The Jane Irons Scholarship Programme

Chandni Manwani in a laboratory


Constantly questioning, constantly learning

By Alex Perkins

Solving the problems of cancer drug delivery and drug efficacy – how one Kent scholar hopes to benefit humankind by providing better treatments for people diagnosed with cancer.

Chandni Manwani was born in Mumbai on the western coast of India. At an early age she was already developing an investigative mind and a passion for research. A self-confessed nerd who loves science memes, she admits to sometimes having difficulty controlling her laughter in serious situations. “In a parallel universe”, she says, “I might have been a dog whisperer or an airplane pilot.” But now, thanks to the School of Biosciences’ acclaimed research programme, and the generous support of a remarkable local philanthropist, Chandni has embarked on a mission to change the world.

She is working in an exciting new area of Cancer Research and Drug Discovery: investigating the uses of Supramolecular Self-associating Amphiphiles (SSAs), which can work as novel enhancers of cancer treatment. SSAs are an exciting new class of molecule which were invented at Kent by Dr Jen Hiscock, who along with Professor Michelle Garrett, is one of Chandni’s PhD supervisors.

I truly believe my project has the potential to make a difference in the world...

Chandni Manwani

“Cancer is one of the biggest threats to humanity. Although we have made great progress in diagnosing and treating various subtypes, the increasing cases and poor survival rates of cancer have raised many relevant questions and I’m hoping my work will help answer them. It can have a huge impact in the clinical setting, helping doctors make better treatment strategies for their patients.”

Chandni’s PhD project is part of The Jane Irons Scholarship programme established to fund PhD students in the School of Biosciences by philanthropist Dr John Stolz, in memory of his late wife, Jane Irons.  

Chandni and Dr John Stolz

The Jane Irons Scholarships

“It is a pleasure to be able to support this work,” says Dr Stolz. “Fundamental research is often neglected in favour of research that provides more immediate and obvious benefits. However, we need to recognise that the modern world is based on research that, at the time, appeared to have no apparent nor obvious application. My late wife and I built our business in scientific publishing and communications and I am grateful for the opportunity to, in a small way, encourage fundamental science.”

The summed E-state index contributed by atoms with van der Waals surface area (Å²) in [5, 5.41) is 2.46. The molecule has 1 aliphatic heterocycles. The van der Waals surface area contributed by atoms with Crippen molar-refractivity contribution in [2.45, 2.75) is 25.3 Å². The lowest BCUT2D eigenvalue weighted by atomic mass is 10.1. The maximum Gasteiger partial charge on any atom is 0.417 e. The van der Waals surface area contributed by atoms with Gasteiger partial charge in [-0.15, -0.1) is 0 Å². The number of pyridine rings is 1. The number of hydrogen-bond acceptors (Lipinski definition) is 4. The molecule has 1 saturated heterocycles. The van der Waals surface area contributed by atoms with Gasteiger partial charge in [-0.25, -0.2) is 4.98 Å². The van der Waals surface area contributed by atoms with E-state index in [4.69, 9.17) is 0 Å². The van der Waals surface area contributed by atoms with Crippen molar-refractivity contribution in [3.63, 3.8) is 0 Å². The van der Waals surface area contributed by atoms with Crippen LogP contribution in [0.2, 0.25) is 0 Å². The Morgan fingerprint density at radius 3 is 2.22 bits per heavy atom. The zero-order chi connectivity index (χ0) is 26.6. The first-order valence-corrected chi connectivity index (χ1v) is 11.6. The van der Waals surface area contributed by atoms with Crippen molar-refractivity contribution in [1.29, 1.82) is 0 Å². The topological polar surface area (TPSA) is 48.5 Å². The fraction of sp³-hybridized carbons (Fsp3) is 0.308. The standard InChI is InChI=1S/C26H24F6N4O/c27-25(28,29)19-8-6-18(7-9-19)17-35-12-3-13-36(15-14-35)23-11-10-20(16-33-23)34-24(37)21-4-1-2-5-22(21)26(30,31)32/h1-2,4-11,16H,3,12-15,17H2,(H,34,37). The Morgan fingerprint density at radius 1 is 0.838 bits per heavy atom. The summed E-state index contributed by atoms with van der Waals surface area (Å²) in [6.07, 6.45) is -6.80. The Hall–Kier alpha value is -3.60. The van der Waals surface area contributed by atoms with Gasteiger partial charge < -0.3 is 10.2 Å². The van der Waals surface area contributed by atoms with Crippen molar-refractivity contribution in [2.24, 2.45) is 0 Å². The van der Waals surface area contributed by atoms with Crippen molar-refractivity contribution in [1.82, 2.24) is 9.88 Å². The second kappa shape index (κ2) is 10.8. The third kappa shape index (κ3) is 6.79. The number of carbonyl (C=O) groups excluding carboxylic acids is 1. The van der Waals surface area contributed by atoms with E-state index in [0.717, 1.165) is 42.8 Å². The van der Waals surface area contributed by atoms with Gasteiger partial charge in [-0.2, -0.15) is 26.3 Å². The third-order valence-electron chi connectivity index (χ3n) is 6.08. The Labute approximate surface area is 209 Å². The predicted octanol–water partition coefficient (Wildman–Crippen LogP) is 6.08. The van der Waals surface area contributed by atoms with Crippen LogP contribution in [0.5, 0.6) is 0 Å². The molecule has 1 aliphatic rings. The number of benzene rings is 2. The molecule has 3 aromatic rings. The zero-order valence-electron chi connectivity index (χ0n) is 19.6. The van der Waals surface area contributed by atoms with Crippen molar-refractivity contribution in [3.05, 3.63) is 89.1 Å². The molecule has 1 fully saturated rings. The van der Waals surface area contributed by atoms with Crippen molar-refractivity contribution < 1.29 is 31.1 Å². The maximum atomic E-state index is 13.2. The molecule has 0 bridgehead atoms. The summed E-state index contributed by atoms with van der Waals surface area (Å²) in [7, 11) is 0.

Nathan Dennis sitting in a laboratory, looking at the camera

The worm-bug:

A new model to study how gut microbes affect the brain

Another ground-breaking area of research benefiting from John Stolz’ support for the School of Biosciences is being carried out by PhD Scholar Nathan Dennis under the supervision of Dr Marina Ezcurra (neuroscience, microbiome) and Dr Campbell Gourlay (mitochondrial biology).

Their exciting research is leading to an understanding of how the gut microbiome (community of microbes in the gut) can impact on brain function, behaviour and brain disorders. The project aims to develop new models to determine the mechanisms of interactions between the microbiome and the brain. Historically, neurological and neuropsychiatric disorders have been viewed as driven by defects in brain processes. However, thanks to the work of this team we are now starting to understand that the nervous system is affected by the metabolic and immune state of the body.

“Developing new tools to study the gut microbiome-brain axis in a laboratory setting will enable us to establish causative links and mechanisms,” explains Dr Marina Ezcurra, “by which microorganisms can alter the host nervous system and find microbiome-based strategies to improve health.”

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